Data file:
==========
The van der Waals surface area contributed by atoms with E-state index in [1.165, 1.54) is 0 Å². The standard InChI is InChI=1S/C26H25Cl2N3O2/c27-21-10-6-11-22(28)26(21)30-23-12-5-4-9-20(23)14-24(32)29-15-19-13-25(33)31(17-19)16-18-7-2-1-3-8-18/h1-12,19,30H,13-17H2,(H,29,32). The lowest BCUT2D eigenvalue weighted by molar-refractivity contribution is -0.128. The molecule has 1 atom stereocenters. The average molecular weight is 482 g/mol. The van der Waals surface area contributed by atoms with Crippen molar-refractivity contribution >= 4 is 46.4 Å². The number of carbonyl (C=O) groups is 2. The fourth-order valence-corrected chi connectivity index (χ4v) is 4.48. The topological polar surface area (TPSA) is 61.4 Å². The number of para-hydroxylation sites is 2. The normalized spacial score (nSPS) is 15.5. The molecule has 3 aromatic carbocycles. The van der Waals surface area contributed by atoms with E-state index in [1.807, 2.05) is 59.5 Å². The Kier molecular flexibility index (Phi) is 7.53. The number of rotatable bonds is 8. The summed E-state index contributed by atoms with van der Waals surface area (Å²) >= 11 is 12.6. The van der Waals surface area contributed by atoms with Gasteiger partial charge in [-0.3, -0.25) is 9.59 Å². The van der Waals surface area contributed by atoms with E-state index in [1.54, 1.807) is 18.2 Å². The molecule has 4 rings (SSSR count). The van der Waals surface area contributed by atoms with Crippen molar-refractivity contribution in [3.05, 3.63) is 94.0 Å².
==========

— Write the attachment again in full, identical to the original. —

The van der Waals surface area contributed by atoms with E-state index in [1.165, 1.54) is 0 Å². The standard InChI is InChI=1S/C26H25Cl2N3O2/c27-21-10-6-11-22(28)26(21)30-23-12-5-4-9-20(23)14-24(32)29-15-19-13-25(33)31(17-19)16-18-7-2-1-3-8-18/h1-12,19,30H,13-17H2,(H,29,32). The lowest BCUT2D eigenvalue weighted by molar-refractivity contribution is -0.128. The molecule has 1 atom stereocenters. The average molecular weight is 482 g/mol. The van der Waals surface area contributed by atoms with Crippen molar-refractivity contribution >= 4 is 46.4 Å². The number of carbonyl (C=O) groups is 2. The fourth-order valence-corrected chi connectivity index (χ4v) is 4.48. The topological polar surface area (TPSA) is 61.4 Å². The number of para-hydroxylation sites is 2. The normalized spacial score (nSPS) is 15.5. The molecule has 3 aromatic carbocycles. The van der Waals surface area contributed by atoms with E-state index in [1.807, 2.05) is 59.5 Å². The Kier molecular flexibility index (Phi) is 7.53. The number of rotatable bonds is 8. The summed E-state index contributed by atoms with van der Waals surface area (Å²) >= 11 is 12.6. The van der Waals surface area contributed by atoms with Gasteiger partial charge in [-0.3, -0.25) is 9.59 Å². The van der Waals surface area contributed by atoms with E-state index in [1.54, 1.807) is 18.2 Å². The molecule has 4 rings (SSSR count). The van der Waals surface area contributed by atoms with Crippen molar-refractivity contribution in [3.05, 3.63) is 94.0 Å².